Agatha Christie’s Hercule Poirot

Agatha Christie is an English writer who is famous for her murder mysteries. Dubbed as the ‘Queen of crime’, she is the most widely published author of all time and in any language, outsold only by the Bible and Shakespeare. She is the author of 80 crime novels and short story collections, 19 plays and six novels written under the name of Mary Westmacott. Her play ‘Mousetrap’ is considered to be the longest running play. She has sold over a billion copies in English and another billion in 100 foreign countries. Her first novel ‘The Mysterious Affairs at Styles’, was written towards the end of First World War. In it she created Hercule Poirot, the little Belgian detective who was destined to become the most popular detective in crime fiction since Sherlock Holmes. Agatha Christie was made a Dame in 1971. She died in 1976, since then, a number of books have been published posthumously.

Here are the top 3 Hercule Poirot Books and their blurbs:

3. Death on the Nile

“It often seems to me that’s all detective work is, wiping out your false starts and beginning again.”

“Yes, it is very true, that. And it is just what some people will not do. They conceive a certain theory, and everything has to fit into that theory. If one little fact will not fit it, they throw it aside. But it is always the facts that will not fit in that are significant.”

Agatha Christie’s most daring travel mystery. The tranquillity of a cruise along the Nile is shattered by the discovery that Linnet Ridgeway has been shot through the head. She was young, stylish and beautiful, a girl who had everything – until she lost her life. Hercule Poirot recalls an earlier outburst by a fellow passenger: ‘I’d like to put my dear little pistol against her head and just press the trigger.’ Yet in this exotic setting’ nothing is ever quite what it seems…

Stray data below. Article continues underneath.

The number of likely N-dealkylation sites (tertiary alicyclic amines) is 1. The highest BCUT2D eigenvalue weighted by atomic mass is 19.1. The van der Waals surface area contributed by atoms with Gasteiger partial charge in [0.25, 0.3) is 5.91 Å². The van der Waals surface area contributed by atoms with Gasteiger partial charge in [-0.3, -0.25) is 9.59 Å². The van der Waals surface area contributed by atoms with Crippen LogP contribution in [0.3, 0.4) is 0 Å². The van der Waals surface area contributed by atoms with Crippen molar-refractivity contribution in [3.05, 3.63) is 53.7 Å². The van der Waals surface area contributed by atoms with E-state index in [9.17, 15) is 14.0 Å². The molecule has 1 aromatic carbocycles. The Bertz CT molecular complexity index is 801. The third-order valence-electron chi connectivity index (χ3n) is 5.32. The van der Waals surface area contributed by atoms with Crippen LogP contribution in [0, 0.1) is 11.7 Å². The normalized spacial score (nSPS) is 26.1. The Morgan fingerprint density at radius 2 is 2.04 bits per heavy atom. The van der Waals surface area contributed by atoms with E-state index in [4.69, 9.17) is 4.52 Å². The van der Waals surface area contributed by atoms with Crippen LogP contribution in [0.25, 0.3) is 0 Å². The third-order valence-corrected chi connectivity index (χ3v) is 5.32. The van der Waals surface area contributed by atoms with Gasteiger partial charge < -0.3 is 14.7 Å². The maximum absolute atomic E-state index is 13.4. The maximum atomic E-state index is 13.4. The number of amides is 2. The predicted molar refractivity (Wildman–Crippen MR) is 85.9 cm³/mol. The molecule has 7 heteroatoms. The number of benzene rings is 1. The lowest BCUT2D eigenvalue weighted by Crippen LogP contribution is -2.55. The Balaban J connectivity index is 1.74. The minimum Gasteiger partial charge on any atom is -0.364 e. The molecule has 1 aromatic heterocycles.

2. Murder on the Orient Express

“The impossible could not have happened, therefore the impossible must be possible in spite of appearances.”

Murder on the Orient Express is undoubtedly one of Agatha Christie’s greatest mystery novels. Just after midnight, a snowdrift stops the Orient Express in its tracks. The luxurious train is surprisingly full for the time of the year, but by the morning it is one passenger fewer. An American tycoon lies dead in his compartment, stabbed a dozen times, his door locked from the inside. Isolated and with a killer in their midst, detective Hercule Poirot must identify the murderer – in case he or she decides to strike again.

1. The Murder of Roger Ackroyd

“The truth, however ugly in itself, is always curious and beautiful to seekers after it.”

Known for its startling reveal, this is the book that changed Agatha Christie’s career. Roger Ackroyd was a man who knew too much. He knew the woman he loved had poisoned her first husband. He knew someone was blackmailing her – and now he knew she had taken her own life with a drug overdose. Soon the evening post would let him know who the mystery blackmailer was. But Ackroyd was dead before he’d finished reading it – stabbed through the neck where he sat in the study.

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Categories: Book Review, Literature